A forceful expulsion of air through the trunk, creating a trumpeting sound. Trumpets come in several forms. Trumpets are mainly tonal sounds, though harmonics are overlaid with noise. Most last less than a second (though extremely long trumpets may last over three seconds), with fundamental frequencies falling around 300 Hz and peak energy concentrated at approximately 450 Hz. An elephant can produce a wide variety of sounds by varying the speed of air she forces through her trunk, by the shape in which she holds her trunk, and by her own body posture and movement.

Elephants tend to trumpet when they are highly stimulated—in situations in which they may be fearful, surprised, aggressive, playful, or socially aroused — and the quality of trumpeting varies with the context. Trumpeting is often associated with intensely social events such as a birth, mating, or greeting ceremony, where group participation is important. In these situations we postulate that rumbling may define the context (e.g., greeting, mating, etc.) while trumpeting may function as a kind of “exclamation mark,” expressing the very high level of excitement and stressing the importance of the event.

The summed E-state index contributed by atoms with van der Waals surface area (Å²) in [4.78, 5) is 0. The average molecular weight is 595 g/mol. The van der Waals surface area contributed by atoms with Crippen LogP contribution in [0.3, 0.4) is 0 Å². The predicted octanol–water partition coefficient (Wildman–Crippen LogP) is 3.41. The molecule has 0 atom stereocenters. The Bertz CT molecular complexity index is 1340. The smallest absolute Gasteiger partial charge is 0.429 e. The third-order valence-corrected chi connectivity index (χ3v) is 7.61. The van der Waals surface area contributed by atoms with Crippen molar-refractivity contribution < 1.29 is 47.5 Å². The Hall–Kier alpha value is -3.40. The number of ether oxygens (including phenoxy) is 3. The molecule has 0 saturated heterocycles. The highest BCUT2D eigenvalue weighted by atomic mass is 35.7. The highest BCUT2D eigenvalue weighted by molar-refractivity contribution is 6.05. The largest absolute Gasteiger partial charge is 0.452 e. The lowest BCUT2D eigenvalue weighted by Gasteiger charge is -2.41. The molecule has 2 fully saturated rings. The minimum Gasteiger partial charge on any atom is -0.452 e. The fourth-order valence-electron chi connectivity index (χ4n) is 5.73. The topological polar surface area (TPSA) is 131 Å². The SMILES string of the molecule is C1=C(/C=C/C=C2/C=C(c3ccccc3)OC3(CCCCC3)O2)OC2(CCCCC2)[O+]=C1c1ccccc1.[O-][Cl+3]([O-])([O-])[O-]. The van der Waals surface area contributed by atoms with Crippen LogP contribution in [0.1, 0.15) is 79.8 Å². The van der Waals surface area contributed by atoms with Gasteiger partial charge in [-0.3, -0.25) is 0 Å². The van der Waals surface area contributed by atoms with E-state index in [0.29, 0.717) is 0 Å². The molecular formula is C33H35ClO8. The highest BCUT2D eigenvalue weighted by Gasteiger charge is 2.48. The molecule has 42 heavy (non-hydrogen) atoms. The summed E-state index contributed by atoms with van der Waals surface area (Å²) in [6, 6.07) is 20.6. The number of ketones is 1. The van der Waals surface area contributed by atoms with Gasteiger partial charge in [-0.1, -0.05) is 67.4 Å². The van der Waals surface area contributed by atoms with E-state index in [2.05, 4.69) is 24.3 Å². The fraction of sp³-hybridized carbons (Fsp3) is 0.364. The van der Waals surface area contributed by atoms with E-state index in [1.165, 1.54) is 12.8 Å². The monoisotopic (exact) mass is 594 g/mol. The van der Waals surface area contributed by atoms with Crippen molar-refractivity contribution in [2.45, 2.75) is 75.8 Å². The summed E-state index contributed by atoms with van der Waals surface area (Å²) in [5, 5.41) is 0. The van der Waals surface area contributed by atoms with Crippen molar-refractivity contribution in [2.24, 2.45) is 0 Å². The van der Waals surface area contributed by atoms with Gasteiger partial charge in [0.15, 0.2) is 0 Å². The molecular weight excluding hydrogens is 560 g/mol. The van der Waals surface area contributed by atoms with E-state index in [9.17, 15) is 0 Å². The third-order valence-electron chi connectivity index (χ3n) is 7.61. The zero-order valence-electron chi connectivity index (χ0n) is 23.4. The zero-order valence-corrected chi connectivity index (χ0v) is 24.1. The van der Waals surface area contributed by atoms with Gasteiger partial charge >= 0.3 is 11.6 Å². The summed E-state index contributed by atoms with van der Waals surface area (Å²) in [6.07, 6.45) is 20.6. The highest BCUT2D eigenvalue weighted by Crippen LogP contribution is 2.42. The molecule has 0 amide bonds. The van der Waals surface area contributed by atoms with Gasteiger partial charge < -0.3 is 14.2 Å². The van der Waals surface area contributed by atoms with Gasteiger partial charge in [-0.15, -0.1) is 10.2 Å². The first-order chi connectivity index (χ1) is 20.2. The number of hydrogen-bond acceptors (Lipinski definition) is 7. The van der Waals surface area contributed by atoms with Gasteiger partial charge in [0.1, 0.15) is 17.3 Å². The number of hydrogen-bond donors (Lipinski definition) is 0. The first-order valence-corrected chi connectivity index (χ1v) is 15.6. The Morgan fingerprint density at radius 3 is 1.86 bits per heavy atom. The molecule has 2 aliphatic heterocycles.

References: Douglas-Hamilton 1972: ch 6; Berg 1983, Leong et al 2003; Poole & Granli 2004; Stoeger-Horwath et al 2007; Poole 2011. (Full reference list)

This behavior occurs in the following context(s): Advertisement & Attraction, Affiliative, Attacking & Mobbing, Birth, Calf Reassurance & Protection, Coalition Building, Conflict & Confrontation, Lone & Object Play, Social Play, Protest & Distress